Letter to readers
Dear TRN readers,
Many thanks to those of you who contributed funds and ideas to TRN
in response to our readers letters over the past few weeks.
We have received enough contributions to continue TRN, but you'll
see some significant changes. Some of the changes will improve TRN's coverage.
Some of the changes are designed to preserve as much coverage as possible
while cutting our already small costs.
We still need your continued support. Please contribute
what you can to help us on an important source of science information.
TRN is now a weekly Web publication, with a Research
Roundup and a feature appearing every Monday.
° The Research Roundup
points out and briefly details the significance of four of the weeks
most important research developments; it may also include some honorable
mentions. When possible, the Research Roundup includes links back
to the original research.
The feature is either a How
it Works article that explains a specific technology or a View
from the High Ground question-and-answer feature with a prominent
When our funding levels increase, we plan
to add news stories about the most significant research roundup items.
Research Watch blog will continue to bring you two or three items
Our Web services, which include archives
and directories will continue to expand; this week we plan to unveil
a picture-based directory.
We have -- at least for the moment -- stopped
publication of the PDF edition. Existing subscribers will receive their
choice of a TRN Making the Future report
in lieu of the balance of their subscriptions. They will also receive
an offer for a half-price subscription if we resume publication in the
also value your input.
The TRN editors,
Eric, Kim and Ted
August 3, 2005
A short history of TRN
Technology Research News was begun and initially funded by a small group
We like to think of ourselves as akin to farmers. We sift through the
large number of science and technology research developments and discoveries
and bring you what we think are the most important discoveries of the
day so that you don't have to spend the time to do so yourself.
Many of these research developments and discoveries don't result in products
that change society right away, but are poised to trigger bigger changes
down the line.
We began publishing TRN in the summer of 2000. At the time the number
of research discoveries from the world's university, corporate and government
research labs was increasing, but coverage of science and technology was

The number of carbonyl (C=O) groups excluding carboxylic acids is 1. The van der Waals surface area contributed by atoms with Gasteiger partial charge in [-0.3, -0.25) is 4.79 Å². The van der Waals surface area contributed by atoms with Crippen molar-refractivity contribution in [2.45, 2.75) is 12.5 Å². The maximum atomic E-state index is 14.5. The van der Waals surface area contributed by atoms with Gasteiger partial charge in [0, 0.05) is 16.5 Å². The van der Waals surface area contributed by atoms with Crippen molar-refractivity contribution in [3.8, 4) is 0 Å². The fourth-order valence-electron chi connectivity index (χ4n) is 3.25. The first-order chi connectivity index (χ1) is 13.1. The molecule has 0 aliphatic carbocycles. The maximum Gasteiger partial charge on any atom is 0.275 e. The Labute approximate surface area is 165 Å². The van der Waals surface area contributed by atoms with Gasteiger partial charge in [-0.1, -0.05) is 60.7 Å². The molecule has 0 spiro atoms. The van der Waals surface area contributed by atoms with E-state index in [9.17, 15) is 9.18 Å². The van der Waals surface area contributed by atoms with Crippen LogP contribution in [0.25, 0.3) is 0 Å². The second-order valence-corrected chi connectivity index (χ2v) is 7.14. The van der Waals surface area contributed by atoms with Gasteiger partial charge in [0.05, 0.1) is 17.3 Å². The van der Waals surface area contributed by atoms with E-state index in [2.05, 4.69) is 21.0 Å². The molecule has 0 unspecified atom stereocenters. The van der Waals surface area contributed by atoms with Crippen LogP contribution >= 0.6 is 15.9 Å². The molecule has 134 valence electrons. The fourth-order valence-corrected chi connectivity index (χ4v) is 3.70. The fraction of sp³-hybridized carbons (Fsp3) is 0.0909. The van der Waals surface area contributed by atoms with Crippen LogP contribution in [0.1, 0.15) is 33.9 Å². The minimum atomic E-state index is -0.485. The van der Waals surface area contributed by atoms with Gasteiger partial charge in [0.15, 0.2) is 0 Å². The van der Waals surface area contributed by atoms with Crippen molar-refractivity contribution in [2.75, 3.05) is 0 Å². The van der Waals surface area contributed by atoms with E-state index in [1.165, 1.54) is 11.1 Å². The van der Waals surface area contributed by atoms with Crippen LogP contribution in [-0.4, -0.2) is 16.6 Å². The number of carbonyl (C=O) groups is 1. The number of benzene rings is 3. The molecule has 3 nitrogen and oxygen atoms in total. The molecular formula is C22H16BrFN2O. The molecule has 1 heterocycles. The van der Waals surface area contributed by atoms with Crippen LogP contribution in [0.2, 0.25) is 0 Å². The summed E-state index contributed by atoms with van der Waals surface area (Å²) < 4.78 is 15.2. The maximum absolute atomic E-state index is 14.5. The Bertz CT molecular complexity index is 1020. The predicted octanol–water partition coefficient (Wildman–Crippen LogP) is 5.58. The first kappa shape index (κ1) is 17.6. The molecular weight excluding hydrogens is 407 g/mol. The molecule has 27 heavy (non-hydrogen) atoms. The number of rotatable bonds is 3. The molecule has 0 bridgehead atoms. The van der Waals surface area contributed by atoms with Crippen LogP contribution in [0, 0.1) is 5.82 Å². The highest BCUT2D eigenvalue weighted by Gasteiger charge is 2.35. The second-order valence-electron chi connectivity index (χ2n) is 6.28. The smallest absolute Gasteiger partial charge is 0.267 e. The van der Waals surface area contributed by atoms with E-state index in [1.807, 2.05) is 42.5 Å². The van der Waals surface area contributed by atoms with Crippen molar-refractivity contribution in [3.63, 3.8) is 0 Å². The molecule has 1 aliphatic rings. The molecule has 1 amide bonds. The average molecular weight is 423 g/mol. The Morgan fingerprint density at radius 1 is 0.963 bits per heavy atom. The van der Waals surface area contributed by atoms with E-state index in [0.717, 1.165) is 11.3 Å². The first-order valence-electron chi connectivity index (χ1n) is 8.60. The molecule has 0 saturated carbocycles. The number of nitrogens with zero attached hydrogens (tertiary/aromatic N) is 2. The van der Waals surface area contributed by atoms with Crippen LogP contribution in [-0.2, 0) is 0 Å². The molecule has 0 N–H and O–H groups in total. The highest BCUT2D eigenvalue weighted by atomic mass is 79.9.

It seemed to us that popular media coverage of science was concentrated
largely in the health/drug realm, and didn't spend the time and space
needed to explain the science behind all the research developments and
discoveries that will drive tomorrow's technologies.
We wanted to provide a deeper understanding of the wide swath of research
discoveries poised to affect the technologies driving day-to-day life
and business. And we wanted to make this information accessible so that
everyone could follow news of science discoveries and breakthroughs as
We began writing news about science and technology research breakthroughs
arms smaller than a millimeter, prototype
memory made from individual atoms, a
sensor that detects individual viruses and a
camera that sees behind objects. Many of the developments and discoveries
we write about are not covered elsewhere.
Our effort was soon bolstered by a study
that showed that people said they wanted more information about science.
To bring you the news we read the journals that produce technical articles
about science and technology discoveries under headlines like "Production
of Liquid Alkalines by Aqueous-Phase Processing of Biomass-Derived Carbohydrates,"
comb through the Web sites where researchers post technical details about
their latest research, and also correspond with the researchers.
We keep up with the many soap operas of science and technology -- steps
along the road to the mind-boggling speed of quantum computing; the quest
for clean, sustainable energy; the evolution of nanotechnology from laboratory
science to useful products; the slow, steady progress toward computers
that understand language; secrets revealed by scientists studying networks;
and hurdles overcome in the race to build robots that can walk as well
Before we write a story or brief we correspond -- by email, phone or in
person -- with the researchers who did the research that led to the development
or discovery. We also sometimes correspond with researchers unconnected
with the discovery to get an independent assessment of its importance.
Every story and brief, no matter how short, is produced this way.
Our editing process is a bit unusual. We don't split our staff into writers
who produce stories, and editors who edit them, but instead make sure
every journalist on our staff both writes and edits. We have found that
this keeps everyones' writing and editing skills well honed.
During the initial editing process, the writer and one other editor work
closely together. Before editing the story the editor reads any technical
papers and interviews associated with the story. We often edit on paper,
and the writer often makes and always approves all editing changes to
a story. Once the initial editing process is done, a second editor proofs